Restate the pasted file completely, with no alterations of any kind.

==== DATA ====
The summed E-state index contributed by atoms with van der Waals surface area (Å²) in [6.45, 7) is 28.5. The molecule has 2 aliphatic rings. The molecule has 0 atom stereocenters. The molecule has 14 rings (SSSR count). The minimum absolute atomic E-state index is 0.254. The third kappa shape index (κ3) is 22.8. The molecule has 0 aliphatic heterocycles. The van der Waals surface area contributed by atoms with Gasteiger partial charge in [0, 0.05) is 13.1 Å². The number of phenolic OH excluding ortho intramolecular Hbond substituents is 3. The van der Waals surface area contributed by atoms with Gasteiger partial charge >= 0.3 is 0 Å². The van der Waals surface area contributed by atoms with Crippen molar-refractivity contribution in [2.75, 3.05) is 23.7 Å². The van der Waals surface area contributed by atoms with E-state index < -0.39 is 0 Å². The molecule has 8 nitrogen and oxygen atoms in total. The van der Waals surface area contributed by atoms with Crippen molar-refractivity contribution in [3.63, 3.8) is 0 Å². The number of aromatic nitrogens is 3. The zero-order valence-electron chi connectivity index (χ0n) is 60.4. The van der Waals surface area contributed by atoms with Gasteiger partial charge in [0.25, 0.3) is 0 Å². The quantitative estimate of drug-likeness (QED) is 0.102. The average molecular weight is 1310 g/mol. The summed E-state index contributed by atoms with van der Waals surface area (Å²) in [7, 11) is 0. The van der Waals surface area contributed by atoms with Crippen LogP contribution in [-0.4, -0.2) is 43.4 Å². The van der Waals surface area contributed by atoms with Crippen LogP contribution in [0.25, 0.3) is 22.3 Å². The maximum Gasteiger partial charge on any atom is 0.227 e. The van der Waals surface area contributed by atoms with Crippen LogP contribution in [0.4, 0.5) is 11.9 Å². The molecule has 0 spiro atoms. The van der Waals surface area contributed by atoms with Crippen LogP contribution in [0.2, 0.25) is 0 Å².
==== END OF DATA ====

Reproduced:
The summed E-state index contributed by atoms with van der Waals surface area (Å²) in [6.45, 7) is 28.5. The molecule has 2 aliphatic rings. The molecule has 0 atom stereocenters. The molecule has 14 rings (SSSR count). The minimum absolute atomic E-state index is 0.254. The third kappa shape index (κ3) is 22.8. The molecule has 0 aliphatic heterocycles. The van der Waals surface area contributed by atoms with Gasteiger partial charge in [0, 0.05) is 13.1 Å². The number of phenolic OH excluding ortho intramolecular Hbond substituents is 3. The van der Waals surface area contributed by atoms with Gasteiger partial charge >= 0.3 is 0 Å². The van der Waals surface area contributed by atoms with Crippen molar-refractivity contribution in [2.75, 3.05) is 23.7 Å². The van der Waals surface area contributed by atoms with E-state index < -0.39 is 0 Å². The molecule has 8 nitrogen and oxygen atoms in total. The van der Waals surface area contributed by atoms with Crippen molar-refractivity contribution in [3.63, 3.8) is 0 Å². The number of aromatic nitrogens is 3. The zero-order valence-electron chi connectivity index (χ0n) is 60.4. The van der Waals surface area contributed by atoms with Gasteiger partial charge in [0.25, 0.3) is 0 Å². The quantitative estimate of drug-likeness (QED) is 0.102. The average molecular weight is 1310 g/mol. The summed E-state index contributed by atoms with van der Waals surface area (Å²) in [7, 11) is 0. The van der Waals surface area contributed by atoms with Crippen LogP contribution in [-0.4, -0.2) is 43.4 Å². The van der Waals surface area contributed by atoms with Crippen LogP contribution in [0.25, 0.3) is 22.3 Å². The maximum Gasteiger partial charge on any atom is 0.227 e. The van der Waals surface area contributed by atoms with Crippen LogP contribution in [0.4, 0.5) is 11.9 Å². The molecule has 0 spiro atoms. The van der Waals surface area contributed by atoms with Crippen LogP contribution in [0.2, 0.25) is 0 Å².